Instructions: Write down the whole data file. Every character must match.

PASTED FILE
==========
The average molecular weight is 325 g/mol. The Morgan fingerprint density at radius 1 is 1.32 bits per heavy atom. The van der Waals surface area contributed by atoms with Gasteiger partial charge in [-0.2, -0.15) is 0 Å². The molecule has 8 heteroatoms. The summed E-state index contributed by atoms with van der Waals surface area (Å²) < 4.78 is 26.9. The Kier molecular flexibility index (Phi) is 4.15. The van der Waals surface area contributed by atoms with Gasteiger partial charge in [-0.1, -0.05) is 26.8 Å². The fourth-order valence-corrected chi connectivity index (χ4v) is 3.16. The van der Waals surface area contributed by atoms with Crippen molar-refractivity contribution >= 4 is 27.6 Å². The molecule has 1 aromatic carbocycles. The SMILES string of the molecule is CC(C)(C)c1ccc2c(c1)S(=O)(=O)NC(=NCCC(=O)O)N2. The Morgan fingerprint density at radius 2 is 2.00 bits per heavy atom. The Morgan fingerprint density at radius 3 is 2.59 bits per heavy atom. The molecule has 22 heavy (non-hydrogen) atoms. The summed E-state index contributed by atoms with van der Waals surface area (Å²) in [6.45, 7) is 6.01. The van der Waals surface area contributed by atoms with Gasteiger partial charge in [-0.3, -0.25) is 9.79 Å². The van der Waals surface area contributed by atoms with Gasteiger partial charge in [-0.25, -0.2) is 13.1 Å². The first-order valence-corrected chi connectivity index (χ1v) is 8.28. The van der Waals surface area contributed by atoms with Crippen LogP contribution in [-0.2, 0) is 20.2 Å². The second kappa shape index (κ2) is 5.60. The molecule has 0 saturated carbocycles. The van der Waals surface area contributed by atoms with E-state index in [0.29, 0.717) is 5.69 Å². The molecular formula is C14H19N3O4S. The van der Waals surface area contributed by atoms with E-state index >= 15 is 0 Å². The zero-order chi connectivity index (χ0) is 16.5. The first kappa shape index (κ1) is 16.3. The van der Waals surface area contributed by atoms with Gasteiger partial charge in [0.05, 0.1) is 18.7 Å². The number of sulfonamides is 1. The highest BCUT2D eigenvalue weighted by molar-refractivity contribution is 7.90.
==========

The average molecular weight is 325 g/mol. The Morgan fingerprint density at radius 1 is 1.32 bits per heavy atom. The van der Waals surface area contributed by atoms with Gasteiger partial charge in [-0.2, -0.15) is 0 Å². The molecule has 8 heteroatoms. The summed E-state index contributed by atoms with van der Waals surface area (Å²) < 4.78 is 26.9. The Kier molecular flexibility index (Phi) is 4.15. The van der Waals surface area contributed by atoms with Gasteiger partial charge in [-0.1, -0.05) is 26.8 Å². The fourth-order valence-corrected chi connectivity index (χ4v) is 3.16. The van der Waals surface area contributed by atoms with Crippen molar-refractivity contribution >= 4 is 27.6 Å². The molecule has 1 aromatic carbocycles. The SMILES string of the molecule is CC(C)(C)c1ccc2c(c1)S(=O)(=O)NC(=NCCC(=O)O)N2. The Morgan fingerprint density at radius 2 is 2.00 bits per heavy atom. The Morgan fingerprint density at radius 3 is 2.59 bits per heavy atom. The molecule has 22 heavy (non-hydrogen) atoms. The summed E-state index contributed by atoms with van der Waals surface area (Å²) in [6.45, 7) is 6.01. The van der Waals surface area contributed by atoms with Gasteiger partial charge in [-0.3, -0.25) is 9.79 Å². The van der Waals surface area contributed by atoms with Gasteiger partial charge in [-0.25, -0.2) is 13.1 Å². The first-order valence-corrected chi connectivity index (χ1v) is 8.28. The van der Waals surface area contributed by atoms with Crippen LogP contribution in [-0.2, 0) is 20.2 Å². The second kappa shape index (κ2) is 5.60. The molecule has 0 saturated carbocycles. The van der Waals surface area contributed by atoms with E-state index in [0.29, 0.717) is 5.69 Å². The molecular formula is C14H19N3O4S. The van der Waals surface area contributed by atoms with E-state index >= 15 is 0 Å². The zero-order chi connectivity index (χ0) is 16.5. The first kappa shape index (κ1) is 16.3. The van der Waals surface area contributed by atoms with Gasteiger partial charge in [0.05, 0.1) is 18.7 Å². The number of sulfonamides is 1. The highest BCUT2D eigenvalue weighted by molar-refractivity contribution is 7.90.